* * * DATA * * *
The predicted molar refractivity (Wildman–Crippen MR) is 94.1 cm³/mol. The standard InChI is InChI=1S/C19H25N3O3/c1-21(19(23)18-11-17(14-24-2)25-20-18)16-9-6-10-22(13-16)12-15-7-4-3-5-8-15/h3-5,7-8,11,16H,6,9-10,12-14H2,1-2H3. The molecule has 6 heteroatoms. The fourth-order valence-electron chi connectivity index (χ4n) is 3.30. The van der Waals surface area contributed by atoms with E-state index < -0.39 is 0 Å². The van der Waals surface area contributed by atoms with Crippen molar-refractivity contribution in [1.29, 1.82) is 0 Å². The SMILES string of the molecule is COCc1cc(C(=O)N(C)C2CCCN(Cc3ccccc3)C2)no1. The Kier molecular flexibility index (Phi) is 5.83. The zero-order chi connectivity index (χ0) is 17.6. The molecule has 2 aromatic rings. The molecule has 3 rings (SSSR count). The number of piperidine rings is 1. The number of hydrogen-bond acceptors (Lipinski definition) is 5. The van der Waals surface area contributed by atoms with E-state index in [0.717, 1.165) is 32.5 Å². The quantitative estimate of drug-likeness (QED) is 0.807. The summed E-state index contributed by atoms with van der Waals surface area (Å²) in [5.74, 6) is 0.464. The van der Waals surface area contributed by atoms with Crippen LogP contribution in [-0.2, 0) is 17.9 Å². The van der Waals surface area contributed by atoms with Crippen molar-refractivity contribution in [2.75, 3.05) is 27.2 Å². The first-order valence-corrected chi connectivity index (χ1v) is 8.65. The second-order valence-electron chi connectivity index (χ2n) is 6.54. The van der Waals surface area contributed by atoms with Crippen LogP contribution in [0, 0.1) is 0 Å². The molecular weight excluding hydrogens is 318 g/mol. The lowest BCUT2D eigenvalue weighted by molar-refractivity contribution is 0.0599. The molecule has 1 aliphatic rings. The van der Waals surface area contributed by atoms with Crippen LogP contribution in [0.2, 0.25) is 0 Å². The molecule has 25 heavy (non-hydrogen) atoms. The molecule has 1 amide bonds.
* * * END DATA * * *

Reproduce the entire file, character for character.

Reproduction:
The predicted molar refractivity (Wildman–Crippen MR) is 94.1 cm³/mol. The standard InChI is InChI=1S/C19H25N3O3/c1-21(19(23)18-11-17(14-24-2)25-20-18)16-9-6-10-22(13-16)12-15-7-4-3-5-8-15/h3-5,7-8,11,16H,6,9-10,12-14H2,1-2H3. The molecule has 6 heteroatoms. The fourth-order valence-electron chi connectivity index (χ4n) is 3.30. The van der Waals surface area contributed by atoms with E-state index < -0.39 is 0 Å². The van der Waals surface area contributed by atoms with Crippen molar-refractivity contribution in [1.29, 1.82) is 0 Å². The SMILES string of the molecule is COCc1cc(C(=O)N(C)C2CCCN(Cc3ccccc3)C2)no1. The Kier molecular flexibility index (Phi) is 5.83. The zero-order chi connectivity index (χ0) is 17.6. The molecule has 2 aromatic rings. The molecule has 3 rings (SSSR count). The number of piperidine rings is 1. The number of hydrogen-bond acceptors (Lipinski definition) is 5. The van der Waals surface area contributed by atoms with E-state index in [0.717, 1.165) is 32.5 Å². The quantitative estimate of drug-likeness (QED) is 0.807. The summed E-state index contributed by atoms with van der Waals surface area (Å²) in [5.74, 6) is 0.464. The van der Waals surface area contributed by atoms with Crippen LogP contribution in [-0.2, 0) is 17.9 Å². The van der Waals surface area contributed by atoms with Crippen molar-refractivity contribution in [2.75, 3.05) is 27.2 Å². The first-order valence-corrected chi connectivity index (χ1v) is 8.65. The second-order valence-electron chi connectivity index (χ2n) is 6.54. The van der Waals surface area contributed by atoms with Crippen LogP contribution in [0, 0.1) is 0 Å². The molecular weight excluding hydrogens is 318 g/mol. The lowest BCUT2D eigenvalue weighted by molar-refractivity contribution is 0.0599. The molecule has 1 aliphatic rings. The van der Waals surface area contributed by atoms with Crippen LogP contribution in [0.2, 0.25) is 0 Å². The molecule has 25 heavy (non-hydrogen) atoms. The molecule has 1 amide bonds.